It is therefore an object of the present invention to provide an orthopedic shoe cushioned insert which can effectively relieve pain in an injured or ailing toe, such as an arthritic toe ailment of "halux rigidus" or the like, and consequently avoid painful alternative remedies, such as surgery, corrective shoes or the like.
It is another object of the present invention to provide an orthopedic shoe cushion insert having at least two plate members with a tape member therebetween for cushioning and attaching thereof.
It is another object of the present invention to provide an orthopedic shoe cushioned insert having at least two plate members with an alternative cushioning member therebetween.
It is yet another object of the present invention to provide an orthopedic shoe cushioned insert having a slit portion which provides a support portion for the great toe and another support portion for the lesser toes and at least one removable front attaching member for removably wrapping around the great toe.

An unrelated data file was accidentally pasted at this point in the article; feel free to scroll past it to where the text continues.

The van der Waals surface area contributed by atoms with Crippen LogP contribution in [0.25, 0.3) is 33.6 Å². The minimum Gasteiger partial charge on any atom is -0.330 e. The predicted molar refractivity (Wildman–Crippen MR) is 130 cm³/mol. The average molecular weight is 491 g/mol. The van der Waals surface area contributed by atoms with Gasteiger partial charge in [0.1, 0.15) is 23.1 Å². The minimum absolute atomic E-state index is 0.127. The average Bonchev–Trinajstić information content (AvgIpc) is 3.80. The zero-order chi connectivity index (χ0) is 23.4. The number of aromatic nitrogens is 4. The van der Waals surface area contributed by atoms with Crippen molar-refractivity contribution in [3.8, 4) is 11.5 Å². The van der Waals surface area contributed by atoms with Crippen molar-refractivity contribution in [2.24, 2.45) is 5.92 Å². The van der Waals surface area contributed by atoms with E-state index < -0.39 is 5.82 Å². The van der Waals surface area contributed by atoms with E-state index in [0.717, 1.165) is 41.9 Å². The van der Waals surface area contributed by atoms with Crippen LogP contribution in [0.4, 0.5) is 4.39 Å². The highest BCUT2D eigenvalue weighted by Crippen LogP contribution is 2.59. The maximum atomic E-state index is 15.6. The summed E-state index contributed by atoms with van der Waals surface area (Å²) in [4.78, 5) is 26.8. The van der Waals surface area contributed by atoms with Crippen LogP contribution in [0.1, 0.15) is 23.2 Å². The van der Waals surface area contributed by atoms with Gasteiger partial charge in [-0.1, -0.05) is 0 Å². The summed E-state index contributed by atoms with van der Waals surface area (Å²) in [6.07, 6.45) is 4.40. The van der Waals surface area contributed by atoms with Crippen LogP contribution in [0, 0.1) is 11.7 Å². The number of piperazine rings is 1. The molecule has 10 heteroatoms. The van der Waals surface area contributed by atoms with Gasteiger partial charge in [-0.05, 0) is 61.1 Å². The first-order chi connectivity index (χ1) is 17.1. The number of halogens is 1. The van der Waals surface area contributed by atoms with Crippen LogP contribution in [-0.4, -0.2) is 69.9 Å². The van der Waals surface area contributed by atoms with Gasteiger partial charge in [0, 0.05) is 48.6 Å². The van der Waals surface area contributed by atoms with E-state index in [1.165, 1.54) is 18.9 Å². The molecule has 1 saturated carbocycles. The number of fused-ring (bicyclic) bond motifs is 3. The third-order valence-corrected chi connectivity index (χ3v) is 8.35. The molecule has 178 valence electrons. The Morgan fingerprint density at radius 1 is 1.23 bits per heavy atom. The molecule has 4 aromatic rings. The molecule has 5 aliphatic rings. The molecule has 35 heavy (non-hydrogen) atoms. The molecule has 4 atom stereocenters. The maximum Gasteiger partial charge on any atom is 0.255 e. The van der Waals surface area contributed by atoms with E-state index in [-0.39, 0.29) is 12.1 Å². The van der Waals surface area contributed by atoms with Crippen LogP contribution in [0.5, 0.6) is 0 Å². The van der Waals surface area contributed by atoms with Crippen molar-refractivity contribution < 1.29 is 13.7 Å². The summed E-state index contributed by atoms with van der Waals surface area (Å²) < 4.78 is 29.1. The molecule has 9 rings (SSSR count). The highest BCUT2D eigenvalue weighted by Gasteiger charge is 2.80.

It is yet another object of the present invention to provide an orthopedic shoe cushioned insert having at least one removable back attaching member for removably wrapping around an adjoining forefoot.
It is a further object of the present invention to provide an orthopedic shoe cushioned insert suitable for being properly sized to accommodate thereon any sized foot.
It is a further object of the present invention to provide an orthopedic shoe cushioned insert suitable for being reversed for being used for either a right or left foot.
It is still a further object of the present invention to provide an orthopedic shoe cushioned insert which can be easily and economically produced, yet sturdy in construction and highly efficient in use.